There are few well-defined promoters in kinetoplastids, including promoters for non-coding RNA genes [18–20], and the unique RNA polymerase I-mediated promoters of the T. brucei variant surface glycoprotein and EP/PARP/procyclin genes , which form the basis for our current knowledge of transcription in these organisms . Several proteins with similarity to conserved eukaryotic transcription initiation factors were identified through genome comparisons, and preliminary evidence for their role in kinetoplastid transcription has been demonstrated. Previous studies have shown that TBP and SNAP50 bind to snRNA and SL RNA gene promoters [23, 24], although no evidence was found for SNAP50 binding to tRNA or snRNA promoters in T. brucei . TBP was not found to bind to the rRNA promoter , and TBP knockdowns using RNA interference (RNAi) failed to affect rRNA levels . In addition to TBP and SNAP50, the putative homologues of general transcription factors TFIIA , TFIIB [27, 28], and TFIIH [29, 30] all have roles in transcription. Conspicuously absent are readily identifiable homologues of TFIIE and TFIIF, of which the latter is thought to confer promoter specificity. The complement of trypanosomatid proteins annotated as transcriptionally relevant is low when compared with other organisms , with an almost complete lack of potential transcription factors other than those indicated above, consistent with the apparent lack of regulation of transcription initiation in these organisms.
Much of the work towards characterizing these proteins has come from binding studies and affinity purification strategies [24, 27, 31–35]. Only one study so far has attempted to study a kinetoplastid transcription factor on a large scale, using sequencing of precipitated chromatin to identify sequences that bind to TBP . Although the sequences generated from this study could not be said to represent a systematic survey of TBP-binding sites, this study did hint that TBP interaction with the kinetoplastid chromatin was complicated.
In terms of chromatin structure, kinetoplastids possess a standard nucleosome core and their chromatin appears to undergo some sort of condensation in response to histone H1 , although structural adaptations likely prevent the formation of higher order structures common in other model eukaryotes . Studies of epigenetic modifications in kinetoplastids have, among other accomplishments, identified acetyltransferases and found acetylated histones at a divergent strand-switch region in Trypanosoma cruzi [38, 39]. Post-translation modifications of histones in kinetoplastids are coming increasingly into focus, and the reader is referred to the review by Horn et al. for a brief summary .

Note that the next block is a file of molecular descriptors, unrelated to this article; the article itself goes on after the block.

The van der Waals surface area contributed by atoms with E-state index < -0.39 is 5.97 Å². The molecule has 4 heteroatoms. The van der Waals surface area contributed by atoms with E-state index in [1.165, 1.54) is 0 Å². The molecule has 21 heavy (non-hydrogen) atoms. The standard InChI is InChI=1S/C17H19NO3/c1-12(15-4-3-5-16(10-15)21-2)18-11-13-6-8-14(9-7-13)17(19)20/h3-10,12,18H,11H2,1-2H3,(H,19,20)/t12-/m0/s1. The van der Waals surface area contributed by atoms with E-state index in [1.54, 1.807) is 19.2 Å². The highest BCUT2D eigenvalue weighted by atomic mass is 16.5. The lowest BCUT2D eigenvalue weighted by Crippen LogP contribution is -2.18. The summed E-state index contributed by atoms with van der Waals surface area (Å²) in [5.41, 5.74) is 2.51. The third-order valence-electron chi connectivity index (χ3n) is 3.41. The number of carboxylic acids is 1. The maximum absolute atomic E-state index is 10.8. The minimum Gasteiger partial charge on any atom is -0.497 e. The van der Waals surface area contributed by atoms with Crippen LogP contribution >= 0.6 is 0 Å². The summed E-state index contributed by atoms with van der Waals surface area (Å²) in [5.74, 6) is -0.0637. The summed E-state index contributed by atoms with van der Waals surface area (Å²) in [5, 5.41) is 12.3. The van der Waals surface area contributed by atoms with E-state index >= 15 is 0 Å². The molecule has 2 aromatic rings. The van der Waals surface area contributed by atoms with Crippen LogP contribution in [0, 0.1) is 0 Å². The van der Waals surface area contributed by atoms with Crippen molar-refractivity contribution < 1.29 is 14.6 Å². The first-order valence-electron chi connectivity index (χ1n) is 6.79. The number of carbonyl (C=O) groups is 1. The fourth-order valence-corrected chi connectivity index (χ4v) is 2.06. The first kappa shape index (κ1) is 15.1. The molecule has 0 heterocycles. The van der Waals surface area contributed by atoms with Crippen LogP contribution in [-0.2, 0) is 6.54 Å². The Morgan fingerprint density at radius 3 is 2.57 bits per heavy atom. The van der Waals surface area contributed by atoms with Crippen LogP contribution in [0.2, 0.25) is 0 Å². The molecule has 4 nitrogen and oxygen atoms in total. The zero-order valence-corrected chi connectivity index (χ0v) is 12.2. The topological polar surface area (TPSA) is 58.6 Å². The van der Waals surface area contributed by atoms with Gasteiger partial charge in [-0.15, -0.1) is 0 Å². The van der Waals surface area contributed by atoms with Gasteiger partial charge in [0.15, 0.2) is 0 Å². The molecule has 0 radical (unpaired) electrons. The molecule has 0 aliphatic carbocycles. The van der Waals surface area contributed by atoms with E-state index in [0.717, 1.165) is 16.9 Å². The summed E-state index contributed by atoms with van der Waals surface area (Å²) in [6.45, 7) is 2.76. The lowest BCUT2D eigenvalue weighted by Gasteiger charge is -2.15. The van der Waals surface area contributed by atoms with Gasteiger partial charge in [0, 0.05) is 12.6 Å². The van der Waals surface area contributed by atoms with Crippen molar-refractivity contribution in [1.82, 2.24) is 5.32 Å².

Chromatin immunoprecipitation (ChIP) has emerged as a powerful tool for analysis of interplay between chromatin structure and transcription initiation. This technique utilizes co-precipitation of DNA-binding proteins and their associated DNA sequences from live cells. In a recent adaptation of this technology (ChIP-chip), the immunoprecipitated DNA can be non-specifically amplified and hybridized to microarrays containing oligonucleotide probes tiled across the genome. Since current technology allows the creation of microarrays containing several hundred thousand to millions of oligonuceotides, ChIP-chip affords high resolution genome-wide interrogation of protein-DNA interactions on a small number of microarrays. The entire L. major genome is 32.8 Mbp, so the Nimblegen microarrays  used in this study allowed us to space 50-nucleotide probes every 85 bp across the entire genome. Using chromatin that is sheared to ~300 bp, the binding sites of a sequence-specific transcription factor can be resolved down to around ± 25 bp.
Each acetyl-H3 peak usually covered 4–6 kb and generally overlapped the first one or two genes in each polycistronic gene cluster, as well as the upstream intergenic region. Peaks of H3 acetylation were not observed near tRNA/snRNA clusters found within convergent strand switch regions (see chr9 in Fig 2 and Fig 4A for an example). Likewise, snoRNA clusters were not associated with acetyl-H3 peaks (see Fig 5B for an example from chr22), except in the single case on chr5 where the snoRNAs occur at a divergent strand-switch region (see Fig 5C).
In contrast to the relatively binary nature of the acetyl-H3:H3 ratio (i.e. either an intense peak or background signal), the TBP (green, middle row of Fig 2) and SNAP50 (red, bottom row) ratios appear to reflect at least two different levels of binding, such that very large peaks occur at certain sites, while a number of much smaller peaks are distributed throughout the rest of the genome (often, but not always, associated with acetyl-H3 peaks).